2018 Grant Makers in Aging Annual Conference



Attending this conference was a great experience for me! It was amazing to see how many organizations are interested in the health of seniors and how this conference brings those organizations together. I must admit I haven’t really thought about seniors and how they continue to grow. Although I work side by side with seniors while volunteering with MFFC, I never stop to think about the challenges seniors face and how I can help be a part of the solution. One challenge that was talked about throughout the conference was social isolation.


Social isolation is a state in which the individual lacks a sense of belonging socially, lacks engagement with others, has a minimal number of social contacts and they are deficient in fulfilling and quality relationships (Grif Alspach, 2013).Researches have seen this happen more in the aging population than any other age group. To combat social isolation, organizations such as the Harvard Pilgrim Healthcare Foundation are awarding funding towards organizations to work with seniors. This can be hosting intergenerational cooking classes, partnering with Cooking Matters to lead super market tours that teach seniors how to shop for their health, distributing knowledge about elder abuse, and other matters. I believe what I learned from the workshops helped me to open my mind about how to connect more with seniors especially when it comes to fitness and nutrition.

A workshop in particular that talked about social isolation was called, “Reducing Social Isolation and Fostering Healthy Aging through Intergenerational Programming.” Presenters of the workshop discussed a program called Oasis, which is an intergenerational tutoring program focused on reading. In this program, older adults are paired with a kindergarten through 4thgrade student to help the student their reading and language skills. https://www.oasisnet.org/National-Programs/Intergenerational-Tutoringe


Reference: https://www.aginglifecarejournal.org/health-effects-of-social-isolation-and-loneliness/



Besides the conference, I got the chance to tour Downtown Memphis. After eating breakfast, I stopped to talk to a biking security guard who was able to tell me the history of Memphis. One thing I noticed was that there weren’t a lot of people in the area compared to downtown Boston. The biking security guard told me that Tennessee got hit with 3 plagues of yellow fever. When that happened, only the well off could afford to leave the state while those who were not well-off could not leave. Almost 10,000 people died, with the disease mostly affecting those of European descent as those of African descent were able to fight it off. After the plague, downtown Memphis is slowly rebuilding itself. A positive is that Memphis has one of the most affordable downtown living units then other major cities. In other part of Memphis, one can rent out a one bedroom for $325 a month or a 3-bedroom house for $925 a month. The minimum wage is $7.25 and the wage is enough for an individual to live on! In Boston, this is not the case. After exploring the downtown area and earning about the history, I concluded Memphis is a good city for older folks to retire to. It’s quiet, not too crowded, and lots of low-key activities to do.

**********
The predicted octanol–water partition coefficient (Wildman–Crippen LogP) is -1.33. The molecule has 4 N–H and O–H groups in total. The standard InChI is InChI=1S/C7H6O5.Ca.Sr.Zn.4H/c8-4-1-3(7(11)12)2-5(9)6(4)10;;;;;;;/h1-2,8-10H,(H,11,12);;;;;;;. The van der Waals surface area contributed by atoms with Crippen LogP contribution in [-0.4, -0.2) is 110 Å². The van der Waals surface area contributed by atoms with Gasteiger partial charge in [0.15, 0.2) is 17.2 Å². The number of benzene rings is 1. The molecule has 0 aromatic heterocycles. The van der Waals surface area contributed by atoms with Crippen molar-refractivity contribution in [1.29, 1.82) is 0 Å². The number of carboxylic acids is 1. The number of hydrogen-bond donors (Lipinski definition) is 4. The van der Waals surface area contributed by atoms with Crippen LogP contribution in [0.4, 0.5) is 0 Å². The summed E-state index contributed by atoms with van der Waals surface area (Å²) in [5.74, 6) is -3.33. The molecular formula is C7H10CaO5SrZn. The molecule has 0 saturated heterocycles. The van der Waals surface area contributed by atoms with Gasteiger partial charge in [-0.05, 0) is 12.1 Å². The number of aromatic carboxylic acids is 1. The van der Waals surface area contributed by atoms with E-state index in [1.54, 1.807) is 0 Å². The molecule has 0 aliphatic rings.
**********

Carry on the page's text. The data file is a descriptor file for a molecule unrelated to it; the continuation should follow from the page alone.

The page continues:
See the video shown at the conference:

The Magical Mystery (Food) Tour

People who live longer - as well as happier and livelier - have a purpose for their days and deep connections to the people around them. What we have learned is that food - growing, harvesting, cooking, and enjoying it together - is one of the most powerful sources of meaning and connection, no matter a person's age. This celebration of food and togetherness can erase the years between generations and spark an endless and joyful conversation.

With Harvard Pilgrim Foundation support, MaineHealth (Maine), Cooking Matters (Maine), The Granite YMCA (New Hampshire), and Mattapan Flavors (Massachusetts) have created innovative and culturally respectful ways to bring intergenerational food gatherings to local communities. These include weekly cooking sessions and creating a cookbook together, and planting and harvesting a community garden filled with fruits and vegetables to share and eat, among others. This session, The Magical Mystery (Food) Tour (thank you, Beatles!), will take attendees on a "visit" to four multi-cultural places in New England where together, young and old(er) are inventing approaches to gardening, cooking, and passing down culinary history and traditions. Places where generations share tools, recipes, stories, and better yet, learn to eat healthier together.


About the Conference

The theme for the 2018 Annual Conference is Wiser about Older: New Insights, New Programs for an Aging America. As many of us live longer, better lives, our nation is challenged to reimagine a country that truly cares for older people and also takes full advantage of our unique contributions. Like everyone else, funders must continue to get smarter about how we respond, and  continue to develop new and innovative programs and policies that enable all of us to live as fully as possible in our communities.


Thank you Boston Alliance for Community Health and Harvard Pilgrim Healthcare Foundation for giving me this opportunity!

 

 

 

 

 

 

 

 

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